Watson has more to give
Kane Watson is a reasonable man. He knows that, at 35, he is near the end of his table tennis career. However, one thought keeps him going. He truly believes he has more to give and to gain from the game. That belief led him to his fifth national...
Kane Watson is a reasonable man. He knows that, at 35, he is near the end of his table tennis career. However, one thought keeps him going. He truly believes he has more to give and to gain from the game.
That belief led him to his fifth national singles crown last year. Last weekend, he went undefeated at the Jamaica Table Tennis Association trials for the Caribbean Region Championships, set for Guyana in March.
The COVID-19 pandemic froze world table tennis with Watson in Europe readying himself for a bid to qualify for the 2020 Olympics. When the regional qualification tournament was actually played in 2021, he struggled, and retirement became an option.
“Definitely, that was in the back of my mind, then just getting back out there playing tournaments, I realised that this is what I do, and I still have something left to offer,” he said on Tuesday, “And I still feel like there is something missing, probably a Caribbean title somewhere along the line, but I don’t feel like it’s time to fully call it a day. Although I think I’m in the twilight of my career, I think I have a lot left in the tank.”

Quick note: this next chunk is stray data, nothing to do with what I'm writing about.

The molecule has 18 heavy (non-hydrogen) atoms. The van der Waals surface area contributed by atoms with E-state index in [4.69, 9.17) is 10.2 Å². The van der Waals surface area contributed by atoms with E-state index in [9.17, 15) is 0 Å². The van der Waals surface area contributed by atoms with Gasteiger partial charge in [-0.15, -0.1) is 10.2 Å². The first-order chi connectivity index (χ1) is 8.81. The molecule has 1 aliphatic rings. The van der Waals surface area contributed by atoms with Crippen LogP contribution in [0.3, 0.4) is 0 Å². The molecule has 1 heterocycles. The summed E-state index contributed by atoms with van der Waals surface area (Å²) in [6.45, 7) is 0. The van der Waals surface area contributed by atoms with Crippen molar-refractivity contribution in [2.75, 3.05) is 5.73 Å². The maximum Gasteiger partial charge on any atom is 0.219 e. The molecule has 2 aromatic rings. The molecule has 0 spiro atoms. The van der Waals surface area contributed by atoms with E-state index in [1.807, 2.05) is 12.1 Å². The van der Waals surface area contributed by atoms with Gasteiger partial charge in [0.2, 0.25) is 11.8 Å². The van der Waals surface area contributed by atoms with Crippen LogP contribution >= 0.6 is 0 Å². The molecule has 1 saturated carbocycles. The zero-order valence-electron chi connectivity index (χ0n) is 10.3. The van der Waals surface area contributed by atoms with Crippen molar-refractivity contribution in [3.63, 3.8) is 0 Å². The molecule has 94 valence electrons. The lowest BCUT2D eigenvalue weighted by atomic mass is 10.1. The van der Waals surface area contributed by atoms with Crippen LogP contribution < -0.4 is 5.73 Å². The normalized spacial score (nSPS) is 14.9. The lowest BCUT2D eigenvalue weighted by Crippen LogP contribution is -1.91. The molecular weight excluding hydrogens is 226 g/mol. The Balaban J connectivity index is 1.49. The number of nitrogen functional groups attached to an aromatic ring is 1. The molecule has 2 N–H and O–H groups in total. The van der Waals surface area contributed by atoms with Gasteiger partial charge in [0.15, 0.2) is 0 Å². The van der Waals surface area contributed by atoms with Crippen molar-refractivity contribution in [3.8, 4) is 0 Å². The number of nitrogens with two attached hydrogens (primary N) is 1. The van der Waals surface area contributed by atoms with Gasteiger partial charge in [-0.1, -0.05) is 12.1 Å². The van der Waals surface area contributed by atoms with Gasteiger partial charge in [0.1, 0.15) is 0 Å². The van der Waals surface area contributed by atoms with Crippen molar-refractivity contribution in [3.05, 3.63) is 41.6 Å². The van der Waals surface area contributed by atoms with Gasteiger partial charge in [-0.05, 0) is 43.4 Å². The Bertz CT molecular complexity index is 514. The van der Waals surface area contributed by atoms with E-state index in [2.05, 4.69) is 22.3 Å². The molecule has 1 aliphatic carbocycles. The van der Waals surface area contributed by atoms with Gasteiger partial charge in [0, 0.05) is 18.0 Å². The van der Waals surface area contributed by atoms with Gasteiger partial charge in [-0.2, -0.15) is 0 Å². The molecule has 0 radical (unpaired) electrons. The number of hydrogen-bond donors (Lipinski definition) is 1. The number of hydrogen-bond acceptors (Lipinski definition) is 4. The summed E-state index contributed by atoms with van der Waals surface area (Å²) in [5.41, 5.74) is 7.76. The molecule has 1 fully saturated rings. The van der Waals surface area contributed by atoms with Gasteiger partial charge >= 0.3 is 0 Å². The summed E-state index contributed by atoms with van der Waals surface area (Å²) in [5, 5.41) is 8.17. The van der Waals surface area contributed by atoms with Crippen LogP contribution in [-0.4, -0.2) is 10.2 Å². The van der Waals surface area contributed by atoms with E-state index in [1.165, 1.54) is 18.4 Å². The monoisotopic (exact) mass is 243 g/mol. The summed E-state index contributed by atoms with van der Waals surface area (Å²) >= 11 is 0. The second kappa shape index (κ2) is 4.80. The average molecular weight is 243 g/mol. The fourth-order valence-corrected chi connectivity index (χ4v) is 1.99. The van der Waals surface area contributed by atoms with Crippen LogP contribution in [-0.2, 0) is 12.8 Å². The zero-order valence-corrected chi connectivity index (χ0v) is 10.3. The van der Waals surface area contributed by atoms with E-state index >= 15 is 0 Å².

With that thought in his mind, the former Kingston College and University of Technology representative played steady table tennis at the trials. In fact, everyone except runner-up Christopher Marsh and third-placed Mark Phillips lost to Watson in straight sets.
“I knew it would be tough to manage the rounds so I tried to play smart, not hard,” the champion explained about the 10-player-round robin one-day trials format, “So, it’s more of a tactical decision to manage the rounds,” he added.
He beat both Marsh and Phillips 3-1. When Marsh met Phillips, the score was 16-14, 5-11, 11-7, 5-11, 11-8.
Now Watson will lead Jamaica into battle in Guyana. When the Caribbean tournament was here in 2018, he reached the last 16 in singles and won the silver medal with Simon Tomlinson in doubles. Asked to compare his form now to his 2018 level, he replied, “I think I’m a bit there in terms of mental. I was more physically prepared back then. Coming back after COVID-19, it has been somewhat sticky. You can’t train as much. I had a lot more tournaments under my belt back then.”
There were times at the trials when Watson was light on his feet and he plans to sharpen up with table work, running and short sprints as the Caribbean challenge looms closer.
“You know when you step to a table tennis table and you just feel like bouncing around a table, I need to get that, between now and then, to get my legs in that active mode where I am just reaching for balls under the table and round the net,” he said.